The decline in Australian diplomatic skills

The Solomon Islands fiasco confirms what some of us have long known – the gradual decline in the quality of Australian foreign policy.

The Bougainville copper mine and subsequent conflicts gave Australia a commercial and political interest in the islands going back to the sixties

An experienced and ranking diplomatic presence having good relations with the Solomons’ leadership could have foreseen and helped head off any move towards China – assuming such a move would have been harmful to Australian interests. 

But Canberra in its fascination with pie-in-the-sky submarine deals seems to have ignored the Solomons and the other Pacific islands.

If China is supposed to be some kind of threat, then to meet that threat a proper diplomatic presence in the Solomons and other island territories would have been far cheaper, much more effective and certainly much more immediate than a few ANKUS subs promised ten or twenty years away .

Postwar Australia used to have an effective Asian diplomacy; wartime realities had made Canberra very aware of Asia.  For good or bad, it pestered the US into creating ANZUS.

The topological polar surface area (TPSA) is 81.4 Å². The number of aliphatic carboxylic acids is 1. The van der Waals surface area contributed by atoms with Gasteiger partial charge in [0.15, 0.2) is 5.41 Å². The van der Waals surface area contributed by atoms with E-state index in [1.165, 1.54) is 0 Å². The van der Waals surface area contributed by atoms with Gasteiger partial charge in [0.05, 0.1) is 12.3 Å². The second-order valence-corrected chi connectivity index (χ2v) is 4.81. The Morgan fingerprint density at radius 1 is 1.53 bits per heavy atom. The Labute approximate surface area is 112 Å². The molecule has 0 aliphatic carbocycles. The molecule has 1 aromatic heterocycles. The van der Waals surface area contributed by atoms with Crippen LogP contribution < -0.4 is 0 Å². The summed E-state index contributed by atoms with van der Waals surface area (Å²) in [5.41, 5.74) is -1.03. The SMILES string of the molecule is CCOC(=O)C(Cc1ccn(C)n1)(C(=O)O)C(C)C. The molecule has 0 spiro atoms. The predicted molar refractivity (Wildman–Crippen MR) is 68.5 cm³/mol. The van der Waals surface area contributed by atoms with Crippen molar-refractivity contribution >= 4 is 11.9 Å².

It created the Colombo plan to bring promising young Asian bureaucrats to Australia for training; the goodwill from that plan still lingers. 

Our man in Jakarta – Tom Critchley – gained us a generation of Indonesian goodwill for his diplomatic efforts, including getting Canberra to agree to Indonesia’s sovereignty over West New Guinea. Our man Tokyo – John Menadue – worked hard to get bureaucrats in both Tokyo and Canberra to agree to the Working Holiday scheme that has allowed  generations of young Australians and Japanese to know each other. 

 Australia’s diplomatic presence in Asia today, like Australia’s foreign affairs department, is fading. The spies and the soldiers now dominate. Bungled spy operations did enormous damage to relations with Indonesia and to a Timor-leste already ravaged partly as a result of Canberra’s Communism-in-Asia hysteria.   

Policy to China has been an even greater disaster.  The goodwill created in the Whitlam years and carried through to the early 2000’s has been replaced by a snarling antagonism.

It is easy to blame the spies and soldiers in cahoots with Washington. But there should at least have been some carryover from the past.  There has been no Critcley to stand up and stop the rot. Foreign Affairs seems to have become an appendage of an intelligence network devoted to ferreting out alleged Chinese spies and agents of influence. 

China is going to be around for a long time.  There is no hint of a longterm strategy.